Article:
I grew up with hard news. On the television. 6 pm and 10 pm. That’s when you found out what was going on. News has changed. It’s now a 24-hour cycle of some hard news mixed with “infotainment” or “soft news” and plain gossip. And, as I saw in the case of CNN, infomercials.
Infotainment can generally be identified by its entertaining nature. Infotainment may also involve the use of flashy graphics, fast-paced editing, music, sensationalism, and sometimes satire to catch the viewer/readers’ attention.
Difference between hard news and soft news:
Wilbur Schramm was one of the first to describe a dichotomy between types of news in relation to human consumption. He separated news into a delayed reward class (including news of public affairs, economic matters, social problems, science, education and health), which closely resembles hard news, and an immediate reward class (including news of crime/corruption, accidents and disasters, sports, social events, and human interest) which closely resembles infotainment/soft news.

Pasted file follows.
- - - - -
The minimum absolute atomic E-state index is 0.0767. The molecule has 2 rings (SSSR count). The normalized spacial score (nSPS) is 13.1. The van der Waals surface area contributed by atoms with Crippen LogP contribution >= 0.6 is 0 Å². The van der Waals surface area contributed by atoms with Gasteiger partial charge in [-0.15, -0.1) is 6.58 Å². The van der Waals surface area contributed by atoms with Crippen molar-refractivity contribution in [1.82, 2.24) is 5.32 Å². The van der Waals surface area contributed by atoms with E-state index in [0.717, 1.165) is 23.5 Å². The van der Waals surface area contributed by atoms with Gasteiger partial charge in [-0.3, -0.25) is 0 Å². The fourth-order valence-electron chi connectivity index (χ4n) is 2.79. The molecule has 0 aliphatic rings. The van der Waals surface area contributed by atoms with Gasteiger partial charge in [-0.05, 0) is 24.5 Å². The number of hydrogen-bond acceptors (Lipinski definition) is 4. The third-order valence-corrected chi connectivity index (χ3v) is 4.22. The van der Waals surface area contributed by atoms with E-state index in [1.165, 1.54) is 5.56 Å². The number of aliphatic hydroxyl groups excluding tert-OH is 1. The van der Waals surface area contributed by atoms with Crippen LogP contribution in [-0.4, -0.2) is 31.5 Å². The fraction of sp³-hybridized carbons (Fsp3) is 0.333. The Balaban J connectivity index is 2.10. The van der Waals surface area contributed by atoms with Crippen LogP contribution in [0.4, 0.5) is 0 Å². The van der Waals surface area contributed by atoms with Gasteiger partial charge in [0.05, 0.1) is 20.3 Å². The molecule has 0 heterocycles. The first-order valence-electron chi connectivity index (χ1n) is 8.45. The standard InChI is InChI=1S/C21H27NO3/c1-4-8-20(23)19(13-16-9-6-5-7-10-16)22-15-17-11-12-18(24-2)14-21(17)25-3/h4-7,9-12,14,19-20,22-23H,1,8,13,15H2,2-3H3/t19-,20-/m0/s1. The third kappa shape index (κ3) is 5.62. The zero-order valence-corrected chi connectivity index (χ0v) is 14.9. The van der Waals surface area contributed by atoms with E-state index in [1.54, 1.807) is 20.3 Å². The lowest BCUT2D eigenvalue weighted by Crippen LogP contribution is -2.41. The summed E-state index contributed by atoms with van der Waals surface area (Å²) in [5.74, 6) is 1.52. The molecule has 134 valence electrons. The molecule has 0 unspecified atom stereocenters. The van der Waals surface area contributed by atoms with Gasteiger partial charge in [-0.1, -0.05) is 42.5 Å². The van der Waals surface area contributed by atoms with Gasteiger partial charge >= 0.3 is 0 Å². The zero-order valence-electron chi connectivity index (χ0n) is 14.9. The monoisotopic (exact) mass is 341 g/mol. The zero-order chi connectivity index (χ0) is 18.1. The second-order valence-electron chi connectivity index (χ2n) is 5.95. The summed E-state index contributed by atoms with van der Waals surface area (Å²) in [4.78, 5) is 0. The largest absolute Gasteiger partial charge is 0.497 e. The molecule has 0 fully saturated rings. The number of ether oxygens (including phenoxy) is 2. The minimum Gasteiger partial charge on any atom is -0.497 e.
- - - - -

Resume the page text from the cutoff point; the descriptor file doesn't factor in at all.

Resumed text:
Here is where news hinges on gossip:
An infotainment broadcast may frame accusations of a celebrity or other individual committing a crime as a reality, with no verifiable factual support or evidence of such claims.
What is gossip?
Casual or unconstrained conversation or reports about other people, typically involving details that are not confirmed as being true.
Here is an example of hard and soft news mixed. The soft news received top billing.
… A CNN lead story on February 2, 2004 following the exposure of Janet Jackson’s breast on national television. The follow-up story was about a ricin chemical attack on then-U.S. Senate Majority Leader Bill Frist.
I just checked CNN. Here’s a top story, a headliner, you don’t even have to scroll down:
Yet, there is absolutely nothing on CNN’s front page about the rising tensions between Russia and the US over Ukraine. I did a search on “Putin” and “Russia” and came up empty. Certainly nothing about PFAS and microplastics. I don’t know where to get my news anymore.